Kasim Reed

Join Team Reed

Mayor Kasim Reed Addresses Atlanta’s Business and Civic Leaders at the Annual State of the City Breakfast

February 4, 2015

Mayor Kasim Reed highlighted the City of Atlanta’s banner year in business relocation, business creation and new development today during his annual State of the City Address. Mayor Reed cited Atlanta’s strong fundamentals as the driver for significant gains in public safety, economic development and the city’s financial stability. This year’s breakfast was sponsored by The Coca-Cola Company. Sandy Douglas, President of Coca-Cola North America, served as host.

Read More

Mayor Kasim Reed Statement on Grand Jury Decision in Ferguson, Missouri

November 24, 2014

This evening, a grand jury in Ferguson, Missouri has decided not to indict Officer Darren Wilson in the shooting of Michael Brown.

This announcement is likely to spark understandable feelings of frustration, not only in Ferguson, but across the country.

However, while many are saddened and angered by the grand jury’s decision, I urge everyone taking part in demonstrations to do so in a peaceful manner.  I support the efforts of local leaders to promote non-violent expression by self-policing and elevating the voices of community members.  Equally important, I believe we should respect the wishes of Michael Brown’s father, Michael Brown Sr., that all protests be conducted in a way that honors his son’s memory, rather than distract from it.  It is also essential that all local, state, and federal law enforcement officials show proper restraint and respect every citizen’s constitutional right to assemble.  Atlanta’s history demonstrates that we can come together and protest in a non-violent and peaceful fashion.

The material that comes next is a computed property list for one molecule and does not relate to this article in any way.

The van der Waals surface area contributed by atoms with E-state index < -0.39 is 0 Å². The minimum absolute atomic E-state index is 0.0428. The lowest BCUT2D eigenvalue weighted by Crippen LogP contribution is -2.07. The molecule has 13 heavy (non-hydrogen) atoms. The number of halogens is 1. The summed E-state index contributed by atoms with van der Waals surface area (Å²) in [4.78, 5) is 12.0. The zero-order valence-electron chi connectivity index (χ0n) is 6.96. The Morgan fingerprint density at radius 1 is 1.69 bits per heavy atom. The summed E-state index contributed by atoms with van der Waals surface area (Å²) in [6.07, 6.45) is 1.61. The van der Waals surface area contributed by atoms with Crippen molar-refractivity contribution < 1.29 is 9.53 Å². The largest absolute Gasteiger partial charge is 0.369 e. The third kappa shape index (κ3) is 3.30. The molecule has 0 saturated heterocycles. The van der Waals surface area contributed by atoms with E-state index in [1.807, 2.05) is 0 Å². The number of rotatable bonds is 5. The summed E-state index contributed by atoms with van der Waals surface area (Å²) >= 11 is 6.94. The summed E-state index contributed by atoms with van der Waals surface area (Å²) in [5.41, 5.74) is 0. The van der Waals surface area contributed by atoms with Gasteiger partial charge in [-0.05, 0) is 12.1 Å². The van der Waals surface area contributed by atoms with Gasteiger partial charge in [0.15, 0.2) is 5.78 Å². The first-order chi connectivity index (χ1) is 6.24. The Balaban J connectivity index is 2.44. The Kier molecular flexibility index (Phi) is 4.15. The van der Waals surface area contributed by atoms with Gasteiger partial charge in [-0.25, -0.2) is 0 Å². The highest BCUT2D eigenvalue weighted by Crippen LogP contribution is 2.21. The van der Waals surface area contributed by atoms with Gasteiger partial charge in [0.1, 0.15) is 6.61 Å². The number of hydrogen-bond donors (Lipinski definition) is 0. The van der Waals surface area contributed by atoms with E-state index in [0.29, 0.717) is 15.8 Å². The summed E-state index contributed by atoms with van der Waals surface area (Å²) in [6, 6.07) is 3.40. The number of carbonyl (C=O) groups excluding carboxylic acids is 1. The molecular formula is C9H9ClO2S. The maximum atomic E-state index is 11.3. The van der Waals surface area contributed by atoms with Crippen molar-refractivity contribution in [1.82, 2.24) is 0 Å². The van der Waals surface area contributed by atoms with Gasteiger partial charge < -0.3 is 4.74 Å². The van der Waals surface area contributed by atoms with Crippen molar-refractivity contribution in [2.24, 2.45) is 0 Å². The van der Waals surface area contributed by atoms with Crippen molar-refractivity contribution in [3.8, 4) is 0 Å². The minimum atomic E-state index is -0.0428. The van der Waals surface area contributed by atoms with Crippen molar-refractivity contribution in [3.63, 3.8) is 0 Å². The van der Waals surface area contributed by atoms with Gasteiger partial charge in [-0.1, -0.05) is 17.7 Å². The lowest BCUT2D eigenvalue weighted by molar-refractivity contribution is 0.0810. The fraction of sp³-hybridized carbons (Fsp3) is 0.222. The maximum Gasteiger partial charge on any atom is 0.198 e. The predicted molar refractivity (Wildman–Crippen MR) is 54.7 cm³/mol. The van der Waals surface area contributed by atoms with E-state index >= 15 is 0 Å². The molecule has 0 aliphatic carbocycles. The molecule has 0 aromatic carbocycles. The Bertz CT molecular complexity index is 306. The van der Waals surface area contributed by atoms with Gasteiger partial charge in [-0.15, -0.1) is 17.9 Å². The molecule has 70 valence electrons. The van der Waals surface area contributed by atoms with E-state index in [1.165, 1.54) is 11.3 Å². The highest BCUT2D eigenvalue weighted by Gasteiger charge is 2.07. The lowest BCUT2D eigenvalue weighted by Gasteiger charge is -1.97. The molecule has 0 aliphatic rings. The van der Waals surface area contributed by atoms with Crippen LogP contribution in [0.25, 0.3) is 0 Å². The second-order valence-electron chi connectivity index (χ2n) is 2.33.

Going forward, I encourage the United States Department of Justice to conduct a complete review of how Michael Brown’s killing has been handled thus far. Both the Justice Department and Federal Bureau of Investigation have opened civil rights investigations, and I look forward to the release of their findings.

Finally, let’s not forget what this case is really about. It’s about the deep pain and sorrow that a mother and father have lived through since their son was killed more than three months ago.  We must view this case, not just through our own eyes, but through the eyes of parents who lost a child. While this decision does not do justice to Michael Brown and his family, it serves as an opportunity for Atlanta, and the rest of the nation, to engage in a thoughtful conversation on how to build greater trust between law enforcement and the communities they serve.